You Don't Always Need Acetone To Remove Your Gel Polish

Many people who like to have painted nails love getting gel manicures. Gel nail polish has a really striking and beautiful glossy sheen. Plus, it lasts longer than regular polish does and doesn't chip as easily. However, there are plenty of mistakes people make with gel nails, especially when it comes to the removal process.

The standard way to remove gel polish is by soaking the nails in acetone. At a nail salon, the manicurists usually soak cotton balls in acetone and use aluminum foil to keep them in place around your fingernails. Then, they may use nail drills on any remaining gel polish to remove it completely. 

This is not a perfect system. Like any chemical, acetone exposure can cause damage to your nails and cuticles, as it's known to dry them out. You may want to stop using acetone on your nails for this reason and find a safer alternative for removing your gel nail polish. Luckily, there are some other methods that are just as effective.

The most basic way to remove gel polish

If you want to skip the salon and its acetone-based processes for gel nail polish removal, one simple way to remove the polish is to let your nails grow out. Instead of rushing to remove your nail polish and giving yourself a new manicure, you leave the color and/or design on your nails. You should give your nails a trim on a weekly basis so that they don't get too long. Eventually, the polish will have grown out and your nails will be fresh. Chances are, the polish will have naturally come off in that time, anyway.

However, this process is very much a lengthy one and not the route to take if you want instant polish removal. It can take approximately six months for fingernails to grow, and two or three times that long for toenails to grow. If you are an impatient person and will feel tempted to scratch or scrape off the gel polish to get it off faster, you may want to choose another removal method.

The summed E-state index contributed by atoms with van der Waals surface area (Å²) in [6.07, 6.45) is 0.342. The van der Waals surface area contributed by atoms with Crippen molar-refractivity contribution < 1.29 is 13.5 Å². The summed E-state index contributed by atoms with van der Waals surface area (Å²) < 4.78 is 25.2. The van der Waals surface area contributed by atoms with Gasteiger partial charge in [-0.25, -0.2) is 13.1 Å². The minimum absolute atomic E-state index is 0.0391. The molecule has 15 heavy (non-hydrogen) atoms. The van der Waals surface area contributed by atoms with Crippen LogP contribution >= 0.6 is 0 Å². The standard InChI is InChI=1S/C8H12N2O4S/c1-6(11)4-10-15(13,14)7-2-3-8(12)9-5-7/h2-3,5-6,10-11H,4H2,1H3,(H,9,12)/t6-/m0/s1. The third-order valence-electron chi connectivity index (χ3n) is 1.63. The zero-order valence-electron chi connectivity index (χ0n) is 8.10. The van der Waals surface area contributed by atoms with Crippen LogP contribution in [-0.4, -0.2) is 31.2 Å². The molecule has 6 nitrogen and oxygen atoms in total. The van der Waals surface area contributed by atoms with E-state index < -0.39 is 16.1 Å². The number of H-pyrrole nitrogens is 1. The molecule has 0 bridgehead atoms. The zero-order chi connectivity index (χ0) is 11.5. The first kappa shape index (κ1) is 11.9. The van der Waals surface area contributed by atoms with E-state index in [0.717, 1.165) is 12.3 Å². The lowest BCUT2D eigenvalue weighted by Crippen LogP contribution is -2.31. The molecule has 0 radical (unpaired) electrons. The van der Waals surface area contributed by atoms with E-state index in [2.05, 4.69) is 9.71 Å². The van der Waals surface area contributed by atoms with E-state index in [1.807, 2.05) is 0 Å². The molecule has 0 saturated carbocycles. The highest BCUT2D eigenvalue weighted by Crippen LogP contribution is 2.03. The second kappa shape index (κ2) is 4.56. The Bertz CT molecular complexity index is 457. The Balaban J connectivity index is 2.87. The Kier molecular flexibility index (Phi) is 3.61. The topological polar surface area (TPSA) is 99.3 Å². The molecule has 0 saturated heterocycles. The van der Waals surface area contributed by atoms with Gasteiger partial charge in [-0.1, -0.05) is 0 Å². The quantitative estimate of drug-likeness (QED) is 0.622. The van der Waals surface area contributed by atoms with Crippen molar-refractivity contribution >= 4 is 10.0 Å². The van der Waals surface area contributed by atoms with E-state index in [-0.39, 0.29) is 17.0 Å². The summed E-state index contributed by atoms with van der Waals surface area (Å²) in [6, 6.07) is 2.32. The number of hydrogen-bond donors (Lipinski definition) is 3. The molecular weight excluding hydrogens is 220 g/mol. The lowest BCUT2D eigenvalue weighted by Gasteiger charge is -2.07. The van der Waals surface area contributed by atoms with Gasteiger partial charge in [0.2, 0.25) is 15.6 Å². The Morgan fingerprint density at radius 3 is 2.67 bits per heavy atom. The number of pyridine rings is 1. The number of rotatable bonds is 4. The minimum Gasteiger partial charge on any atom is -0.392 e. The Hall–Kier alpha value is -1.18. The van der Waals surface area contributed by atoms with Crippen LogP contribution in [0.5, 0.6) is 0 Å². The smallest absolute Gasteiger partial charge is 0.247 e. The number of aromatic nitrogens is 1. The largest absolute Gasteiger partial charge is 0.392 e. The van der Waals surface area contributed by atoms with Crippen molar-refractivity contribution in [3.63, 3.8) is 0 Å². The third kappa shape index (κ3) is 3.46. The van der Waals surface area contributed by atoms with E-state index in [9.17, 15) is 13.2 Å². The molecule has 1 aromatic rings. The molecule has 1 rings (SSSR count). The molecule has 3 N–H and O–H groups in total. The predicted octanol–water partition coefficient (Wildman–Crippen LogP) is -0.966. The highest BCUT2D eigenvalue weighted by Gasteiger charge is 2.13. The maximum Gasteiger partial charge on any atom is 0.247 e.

A faster, non-acetone method for gel polish removal

The nail polish company Orly has a guide on removing gel nail polish that, if done correctly, works quickly without damaging your nails. This process works best if your manicure is at least two weeks old and already starting to lift in some places.

The first step is to trim your nails as much as you can. Then, run water over the polish, especially on spots where the polish is separating from the nail. As the water runs over the nails and the polish continues to separate, you can gently push it free from your nail. Be sure not to force the polish off your nail — it should come off with only a little help from you. If the running water is not enough, Orly suggests rubbing olive oil or cuticle oil over the polish to try and loosen it.

You can also soak your hands in warm water, salt, and dish soap for about 20 minutes to help loosen the polish if the other techniques aren't working. Once you've dried your hands and the majority of the polish is off, you can use the smooth side of a nail file on any additional spots. Be sure to only buff the polish and not your nail itself. The last step is to moisturize your hands and nails with things like lotion and cuticle oil.

The next time you need to remove your gel manicure, you can try the above options before using an acetone-based method.